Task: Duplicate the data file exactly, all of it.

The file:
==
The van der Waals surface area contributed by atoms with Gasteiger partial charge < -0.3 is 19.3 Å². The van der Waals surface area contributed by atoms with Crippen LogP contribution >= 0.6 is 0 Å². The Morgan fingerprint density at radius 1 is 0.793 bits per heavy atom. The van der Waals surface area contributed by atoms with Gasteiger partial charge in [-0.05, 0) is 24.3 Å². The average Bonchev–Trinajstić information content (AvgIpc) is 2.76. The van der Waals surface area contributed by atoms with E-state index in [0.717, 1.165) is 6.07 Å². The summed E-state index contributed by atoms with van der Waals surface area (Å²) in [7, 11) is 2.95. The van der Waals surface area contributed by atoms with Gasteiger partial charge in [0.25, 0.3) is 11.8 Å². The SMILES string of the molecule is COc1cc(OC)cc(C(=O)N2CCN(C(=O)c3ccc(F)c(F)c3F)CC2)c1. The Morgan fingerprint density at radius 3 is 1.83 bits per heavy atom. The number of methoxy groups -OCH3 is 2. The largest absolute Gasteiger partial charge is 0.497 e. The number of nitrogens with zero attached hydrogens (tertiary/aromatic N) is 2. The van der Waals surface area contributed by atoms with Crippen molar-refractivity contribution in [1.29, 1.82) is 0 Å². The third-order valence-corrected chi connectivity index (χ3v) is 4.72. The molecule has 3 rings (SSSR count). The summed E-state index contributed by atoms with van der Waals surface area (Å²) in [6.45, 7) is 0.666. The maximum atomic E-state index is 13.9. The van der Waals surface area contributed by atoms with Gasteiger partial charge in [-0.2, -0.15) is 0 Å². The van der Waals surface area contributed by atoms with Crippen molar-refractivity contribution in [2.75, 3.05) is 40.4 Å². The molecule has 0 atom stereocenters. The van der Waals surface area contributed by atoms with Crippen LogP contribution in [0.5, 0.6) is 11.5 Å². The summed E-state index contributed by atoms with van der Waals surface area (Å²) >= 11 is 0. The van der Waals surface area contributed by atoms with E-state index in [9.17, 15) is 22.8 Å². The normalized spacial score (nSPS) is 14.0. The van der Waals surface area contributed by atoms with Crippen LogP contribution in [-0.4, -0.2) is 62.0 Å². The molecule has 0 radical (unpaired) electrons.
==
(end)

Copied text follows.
The van der Waals surface area contributed by atoms with Gasteiger partial charge < -0.3 is 19.3 Å². The van der Waals surface area contributed by atoms with Crippen LogP contribution >= 0.6 is 0 Å². The Morgan fingerprint density at radius 1 is 0.793 bits per heavy atom. The van der Waals surface area contributed by atoms with Gasteiger partial charge in [-0.05, 0) is 24.3 Å². The average Bonchev–Trinajstić information content (AvgIpc) is 2.76. The van der Waals surface area contributed by atoms with E-state index in [0.717, 1.165) is 6.07 Å². The summed E-state index contributed by atoms with van der Waals surface area (Å²) in [7, 11) is 2.95. The van der Waals surface area contributed by atoms with Gasteiger partial charge in [0.25, 0.3) is 11.8 Å². The SMILES string of the molecule is COc1cc(OC)cc(C(=O)N2CCN(C(=O)c3ccc(F)c(F)c3F)CC2)c1. The Morgan fingerprint density at radius 3 is 1.83 bits per heavy atom. The number of methoxy groups -OCH3 is 2. The largest absolute Gasteiger partial charge is 0.497 e. The number of nitrogens with zero attached hydrogens (tertiary/aromatic N) is 2. The van der Waals surface area contributed by atoms with Crippen molar-refractivity contribution in [1.29, 1.82) is 0 Å². The third-order valence-corrected chi connectivity index (χ3v) is 4.72. The molecule has 3 rings (SSSR count). The summed E-state index contributed by atoms with van der Waals surface area (Å²) in [6.45, 7) is 0.666. The maximum atomic E-state index is 13.9. The van der Waals surface area contributed by atoms with Gasteiger partial charge in [-0.2, -0.15) is 0 Å². The van der Waals surface area contributed by atoms with Crippen molar-refractivity contribution in [2.75, 3.05) is 40.4 Å². The molecule has 0 atom stereocenters. The van der Waals surface area contributed by atoms with Crippen LogP contribution in [0.5, 0.6) is 11.5 Å². The summed E-state index contributed by atoms with van der Waals surface area (Å²) >= 11 is 0. The van der Waals surface area contributed by atoms with E-state index in [9.17, 15) is 22.8 Å². The normalized spacial score (nSPS) is 14.0. The van der Waals surface area contributed by atoms with Crippen LogP contribution in [-0.4, -0.2) is 62.0 Å². The molecule has 0 radical (unpaired) electrons.